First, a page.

1) Start with what ERD mentioned, 100% success in FireCalc and cFIREsim with constant spending power. I too believe that I'll spend less as I get older, but I just can't get myself to plan for that.
2) Add a 5% cushion to that 100% portfolio number (if I can stand work that long)
3) Reduce my equity allocation from 65%-70% to 50% (I'm at 100% success with both allocations). This will allow me to better absorb an early sequence of returns problem. I'll increase that over 5 years or so to about 60% and stay there.
4) My plan is to take SS at 70. I'll take it earlier if the above still aren't enough.

I didn't list cutting expenses because I really don't want to. Of course I will if I need to, but at this point I'd rather work and extra year or two. I'm usually have a pretty decent risk tolerance but, as has been mentioned before, you only get one shot at this.
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Old 06-10-2014, 05:21 PM   #49
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With 25% in cash and a 3% WR, I should be able to survive several years of famine. Even a bad stretch of Biblical proportion was only 7 years, right?

If that should happen, it is most likely I would get scared and draw SS early. Younger ER's who are too far from SS do not have that choice, but hey, that's the price if you want to goof off early.
is your 3% calculated only on your equity / fixed income portoflio, or do you include your cash in the portfolio before calculating the 3%.

To the OP - I have exactly the same worry as you. To combat this I want a 3% WR at todays market value, a 3.5% after a 20% equity and 10% bond hit, and 100% in FIRECALC at todays market value. I also have 5 years of cash and short term bonds (which I do include in my WR calcs, which is why I asked NW-Bound the question I did). I only have 5% in vacation budget so I wouldn't be able to reduce my WR to 3% after the proposed 20% / 10% hit. I know I'd kick myself in the butt repeatedly and often even with the safeguards. Hence my TMY syndrome which ends in less than a year !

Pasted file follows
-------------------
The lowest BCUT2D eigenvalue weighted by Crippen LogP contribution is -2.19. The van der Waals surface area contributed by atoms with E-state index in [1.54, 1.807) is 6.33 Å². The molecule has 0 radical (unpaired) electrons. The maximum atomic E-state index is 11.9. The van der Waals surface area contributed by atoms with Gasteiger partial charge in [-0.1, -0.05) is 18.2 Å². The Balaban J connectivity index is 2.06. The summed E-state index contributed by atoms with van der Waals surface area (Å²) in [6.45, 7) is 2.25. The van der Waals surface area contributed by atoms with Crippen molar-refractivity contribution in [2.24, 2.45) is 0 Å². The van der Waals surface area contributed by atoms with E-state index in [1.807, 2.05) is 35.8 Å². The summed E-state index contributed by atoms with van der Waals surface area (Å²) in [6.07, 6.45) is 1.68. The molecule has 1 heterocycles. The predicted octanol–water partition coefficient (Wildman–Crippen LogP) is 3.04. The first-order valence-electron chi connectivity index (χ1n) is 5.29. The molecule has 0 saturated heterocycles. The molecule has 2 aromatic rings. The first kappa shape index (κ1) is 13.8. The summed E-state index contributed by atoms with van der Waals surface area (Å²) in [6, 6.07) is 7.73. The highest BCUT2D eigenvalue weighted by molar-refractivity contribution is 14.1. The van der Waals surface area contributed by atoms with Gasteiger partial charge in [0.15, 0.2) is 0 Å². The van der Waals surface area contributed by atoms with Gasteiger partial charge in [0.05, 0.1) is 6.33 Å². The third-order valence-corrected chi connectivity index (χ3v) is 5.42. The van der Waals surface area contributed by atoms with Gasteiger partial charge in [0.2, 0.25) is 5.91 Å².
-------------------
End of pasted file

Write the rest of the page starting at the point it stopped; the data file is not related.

The heart of the question is "will we be able to live with oursevles if the market has a 20% set back right after we ER".

BTW - I get a 93% success rate in FIRECalc with my proposed 20% / 10% hit. Its not horrible but the first zero value is at 26 years which makes me age 76 ... way too young to be broke !
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Old 06-10-2014, 05:24 PM   #50
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1) Start with what ERD mentioned, 100% success in FireCalc and cFIREsim with constant spending power. .
I get many more failures with cFIREsim because of the treatment of bonds
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Old 06-10-2014, 05:30 PM   #51
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is your 3% calculated only on your equity / fixed income portoflio, or do you include your cash in the portfolio before calculating the 3%.
I include the 25% cash in the denominator. That cash is earning a bit above 2% now. It is really I-bonds, stable value fund, etc..., and not 100% true cash.